Sept. 14 (Bloomberg) -- Rabobank Nederland NV, the world’s largest agricultural lender, plans to sell $250 million of 100-year bonds in the second dollar-denominated sale of such securities this year as the cost of long-dated borrowing hovers near a record low.
The debt may yield 5.8 percent, according to a person familiar with the offering who declined to be identified because terms aren’t set.
Rabobank is marketing the notes less than a month after Norfolk Southern Corp., the fourth-largest U.S. railroad, issued $250 million of 100-year bonds in the first sale of debt with that maturity since 2005, according to data compiled by Bloomberg. Rabobank also sold 300 million pounds ($466 million) of bonds due 2060 on July 27, Bloomberg data show. The lender is seeking to tap long-term debt demand from investors, especially pension funds and insurance companies, said Michael Gower, head of long-term funding at Rabobank.
“Given where yields are, and on the back of the NSC deal that raised a few eyebrows, we thought this was an opportune time to look at something a bit longer,” Gower, who’s based in Utrecht, Netherlands, said in a telephone interview. “It’s a real confirmation of the strength of the credit, and obviously, it’s borrowing 100-year money at historically low levels.”
Yields on investment-grade corporate bonds maturing in 15 years or more fell to 5.64 percent yesterday, after dropping as low as 5.37 percent on Aug. 26, according to Bank of America Merrill Lynch, the lowest since the daily index tracking such bonds began in 1986. The yield on investment-grade debt due in 5 to 10 years was 4.25 percent yesterday, the data show.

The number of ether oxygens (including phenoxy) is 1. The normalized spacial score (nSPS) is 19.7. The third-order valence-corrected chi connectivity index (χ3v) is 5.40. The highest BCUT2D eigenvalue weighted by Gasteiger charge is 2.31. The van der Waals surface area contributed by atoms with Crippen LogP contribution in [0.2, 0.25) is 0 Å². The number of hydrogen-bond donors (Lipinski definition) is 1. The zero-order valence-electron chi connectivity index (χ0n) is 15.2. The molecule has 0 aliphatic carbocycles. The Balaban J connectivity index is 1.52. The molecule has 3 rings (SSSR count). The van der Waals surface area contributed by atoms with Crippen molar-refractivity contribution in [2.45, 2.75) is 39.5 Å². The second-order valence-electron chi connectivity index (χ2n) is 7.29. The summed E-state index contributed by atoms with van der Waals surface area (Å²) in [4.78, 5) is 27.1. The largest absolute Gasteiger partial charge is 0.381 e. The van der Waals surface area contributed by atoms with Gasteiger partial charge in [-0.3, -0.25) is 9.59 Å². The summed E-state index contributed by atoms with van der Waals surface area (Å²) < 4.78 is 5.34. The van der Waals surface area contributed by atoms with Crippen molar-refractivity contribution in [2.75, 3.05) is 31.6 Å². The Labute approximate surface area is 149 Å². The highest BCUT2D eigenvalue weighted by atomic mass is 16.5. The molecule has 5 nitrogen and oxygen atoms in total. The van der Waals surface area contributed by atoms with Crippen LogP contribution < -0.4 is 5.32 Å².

“It’s a significant pick-up over your standard five- or 10-year maturity,” Gower said. Investors “want to put money to work in long maturities with credits and issuers they’re very comfortable with.”
Rabobank is rated AAA by Standard & Poor’s, the highest investment-grade ranking, and an equivalent Aaa by Moody’s Investors Service.
The offering may be the first 100-year bond sale in dollars by a bank, Gower said, which is “very much a testament to the strength of the credit story.”
The debt offering by Norfolk Southern, based in Norfolk, Virginia, was a reopening of a March 2005 transaction, Bloomberg data show. Its $250 million of 6 percent notes priced to yield 229 basis points more than similar-maturity Treasuries, or 5.95 percent, Bloomberg data show.
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